I read two interesting articles over the weekend both worth a peep. They got me thinking about a generation growing up in an information vortex and the need to develop a vital frame of reference for agile minds to grow.

The first article in the weekend paper by Maryanne Wolf “Learning to think in a digital age” as far as I can tell originally published 5 September in the Boston Globe.

To Socrates, only the arduous process of probing, analyzing and ultimately internalizing knowledge would enable the young to develop a lifelong approach to thinking that would lead them ultimately to wisdom, virtue and “friendship with [their] god.” To Socrates, only the examined word and the “examined life” were worth pursuing, and literacy short-circuited both.

How many children today are becoming Socrates’ nightmare, decoders of information who have neither the time nor the motivation to think beneath or beyond their googled universes?

Will they become so accustomed to immediate access to escalating on-screen information that they will fail to probe beyond the information given to the deeper layers of insight, imagination and knowledge that have led us to this stage of human thought?

Or, will the new demands of information technologies to multitask, integrate and prioritize vast amounjts of information help to develop equally, if not more valuable, skills that will increase human intellectual capacities, quality of life and collective wisdom as a species?

…there should be a developmental perspective on our transition to a digital culture.

….Children need to have both time to think and the motivation to think for themselves, to develop an expert reading brain, before the digital mode dominates their reading. The immediacy and volume of information should not be confused with true knowledge.

As technological visionary Edward Tenner cautioned, “It would be a shame if the very intellect that produced the digital revolution could be destroyed by it.” Socrates, Proust, and the images of the expert reading brain help us tothink more deliberately about the choices we possess as our next generation moves toward the next great epoch in our intellectual development.

The second published in the Times Online by Michael Parsons about the charms and dangers of exploring virtual worlds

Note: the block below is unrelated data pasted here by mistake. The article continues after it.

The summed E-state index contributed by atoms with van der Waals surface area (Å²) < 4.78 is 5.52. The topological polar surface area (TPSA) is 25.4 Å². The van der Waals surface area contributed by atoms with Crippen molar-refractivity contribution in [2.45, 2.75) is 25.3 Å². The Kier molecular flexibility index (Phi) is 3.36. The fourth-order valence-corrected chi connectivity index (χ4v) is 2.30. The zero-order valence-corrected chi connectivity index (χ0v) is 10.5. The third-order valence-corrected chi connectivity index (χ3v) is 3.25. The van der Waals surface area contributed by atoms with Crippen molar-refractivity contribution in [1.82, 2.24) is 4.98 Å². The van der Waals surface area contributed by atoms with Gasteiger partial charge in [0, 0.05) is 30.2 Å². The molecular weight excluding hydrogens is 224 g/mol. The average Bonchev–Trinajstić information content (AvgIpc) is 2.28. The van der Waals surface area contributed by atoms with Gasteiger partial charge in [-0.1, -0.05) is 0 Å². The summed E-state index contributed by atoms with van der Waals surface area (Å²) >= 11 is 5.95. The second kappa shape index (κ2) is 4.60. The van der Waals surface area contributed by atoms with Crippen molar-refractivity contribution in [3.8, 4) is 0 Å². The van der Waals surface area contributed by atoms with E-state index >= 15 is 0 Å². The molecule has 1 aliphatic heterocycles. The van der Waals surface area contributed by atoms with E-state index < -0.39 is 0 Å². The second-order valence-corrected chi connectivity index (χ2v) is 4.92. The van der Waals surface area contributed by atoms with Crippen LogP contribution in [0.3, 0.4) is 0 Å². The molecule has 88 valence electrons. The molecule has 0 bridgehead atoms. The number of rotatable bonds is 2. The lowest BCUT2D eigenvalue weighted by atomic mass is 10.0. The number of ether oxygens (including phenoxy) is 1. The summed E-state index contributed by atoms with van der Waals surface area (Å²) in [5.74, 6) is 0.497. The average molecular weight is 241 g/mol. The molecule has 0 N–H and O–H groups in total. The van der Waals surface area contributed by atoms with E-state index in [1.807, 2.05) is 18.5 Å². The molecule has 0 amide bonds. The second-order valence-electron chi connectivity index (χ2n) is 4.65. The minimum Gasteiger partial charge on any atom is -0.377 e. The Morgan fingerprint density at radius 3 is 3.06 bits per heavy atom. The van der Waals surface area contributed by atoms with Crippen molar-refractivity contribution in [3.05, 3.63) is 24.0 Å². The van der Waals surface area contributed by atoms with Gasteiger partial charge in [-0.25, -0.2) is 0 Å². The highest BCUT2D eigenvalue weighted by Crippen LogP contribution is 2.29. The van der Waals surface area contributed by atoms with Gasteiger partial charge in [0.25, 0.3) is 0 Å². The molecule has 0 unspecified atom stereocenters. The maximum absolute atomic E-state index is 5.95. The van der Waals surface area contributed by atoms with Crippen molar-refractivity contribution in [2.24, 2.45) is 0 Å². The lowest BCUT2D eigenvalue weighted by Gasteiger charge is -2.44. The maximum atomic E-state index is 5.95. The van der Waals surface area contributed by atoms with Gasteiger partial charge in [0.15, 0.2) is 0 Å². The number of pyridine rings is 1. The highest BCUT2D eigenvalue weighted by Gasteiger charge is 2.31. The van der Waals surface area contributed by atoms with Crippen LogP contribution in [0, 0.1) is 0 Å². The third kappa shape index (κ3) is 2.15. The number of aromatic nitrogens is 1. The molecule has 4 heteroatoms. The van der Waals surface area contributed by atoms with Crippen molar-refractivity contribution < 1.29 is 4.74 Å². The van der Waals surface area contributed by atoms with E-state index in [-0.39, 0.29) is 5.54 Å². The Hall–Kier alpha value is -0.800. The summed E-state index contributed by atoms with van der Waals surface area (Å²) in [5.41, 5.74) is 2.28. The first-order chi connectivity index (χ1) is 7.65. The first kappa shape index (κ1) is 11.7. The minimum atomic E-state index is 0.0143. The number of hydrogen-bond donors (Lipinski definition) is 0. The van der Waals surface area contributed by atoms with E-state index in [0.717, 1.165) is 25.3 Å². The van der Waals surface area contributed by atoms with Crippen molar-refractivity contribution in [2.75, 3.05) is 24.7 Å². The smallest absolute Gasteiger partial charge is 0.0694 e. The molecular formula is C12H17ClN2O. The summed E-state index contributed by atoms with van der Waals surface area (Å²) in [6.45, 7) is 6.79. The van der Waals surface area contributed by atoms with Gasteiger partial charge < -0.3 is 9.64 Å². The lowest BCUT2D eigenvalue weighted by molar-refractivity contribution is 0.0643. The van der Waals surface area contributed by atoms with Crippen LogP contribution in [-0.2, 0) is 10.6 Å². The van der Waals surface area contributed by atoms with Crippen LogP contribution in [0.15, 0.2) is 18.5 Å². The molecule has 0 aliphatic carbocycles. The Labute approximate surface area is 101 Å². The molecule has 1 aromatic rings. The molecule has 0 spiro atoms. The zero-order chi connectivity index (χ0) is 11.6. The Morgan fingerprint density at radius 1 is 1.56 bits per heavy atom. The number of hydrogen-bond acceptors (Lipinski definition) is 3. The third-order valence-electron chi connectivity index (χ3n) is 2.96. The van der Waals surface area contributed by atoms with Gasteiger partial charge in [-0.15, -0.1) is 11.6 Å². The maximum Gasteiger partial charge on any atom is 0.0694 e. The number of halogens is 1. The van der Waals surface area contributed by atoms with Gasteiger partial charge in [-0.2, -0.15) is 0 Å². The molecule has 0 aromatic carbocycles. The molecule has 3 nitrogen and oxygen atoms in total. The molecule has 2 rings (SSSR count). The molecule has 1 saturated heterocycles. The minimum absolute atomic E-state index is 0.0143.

We have created an endlessly proliferating series of virtual spaces to explore. Imagine being a teenage boy today. You can jump into online massively multiplayer games like World of Warcraft, or play online against people around the world on Xbox Live in a game like Gears of War. You can jump into in the endless whirl of social networking sites like Bebo, or MySpace, or Facebook. You can explore the labyrinthine worlds of music, film, and television online, hunting out specialist websites to pursue your particular taste in obscure cultural niches.

The reality is we don’t have a wood between our worlds. We have the World Wide Web, and it’s this web between the worlds which is our jumping off point for all the new spaces that digital culture is enabling.

Like Polly and Digory, we also risk getting lost in this endless series of virtual worlds, and I think we’re naïve if we underestimate the challenge we are setting ourselves as a culture in finding order and meaning amidst so many different opportunities. The wood between the worlds is beautiful, and quite peaceful: nothing ever happens there, and no one really belongs there. I hope we teach our children the skills they will need to keep jumping between worlds safely. Sadly, and unlike the heroine in Frank L. Baum’s Wizard of Oz books, they can’t just click their heels together to find their way back home.

I started to wonder about the hunger for knowledge and meaning in a digital age. I wondered how many adults assume to know more simply because they can access more . “The immediacy and volume of information should not be confused with true knowledge”

If we are to set a precedent for the rising generation transitioning to a digital age, we need to get some fresh perspective ourselves. As we further develop collaborative models of innovation, perhaps we need to maintain a standard that begins with self examination as Wolf highlights. We need to step back from the information vortex at times; not be so overwhelmed with the information and connections that we fail to harness the true potential of web2.0.

Funny, how the minds of children tell us so much about our own. Both authors are considering the next generation, innocent and fresh minds diving into the digital age. It’s a perspective worth considering.

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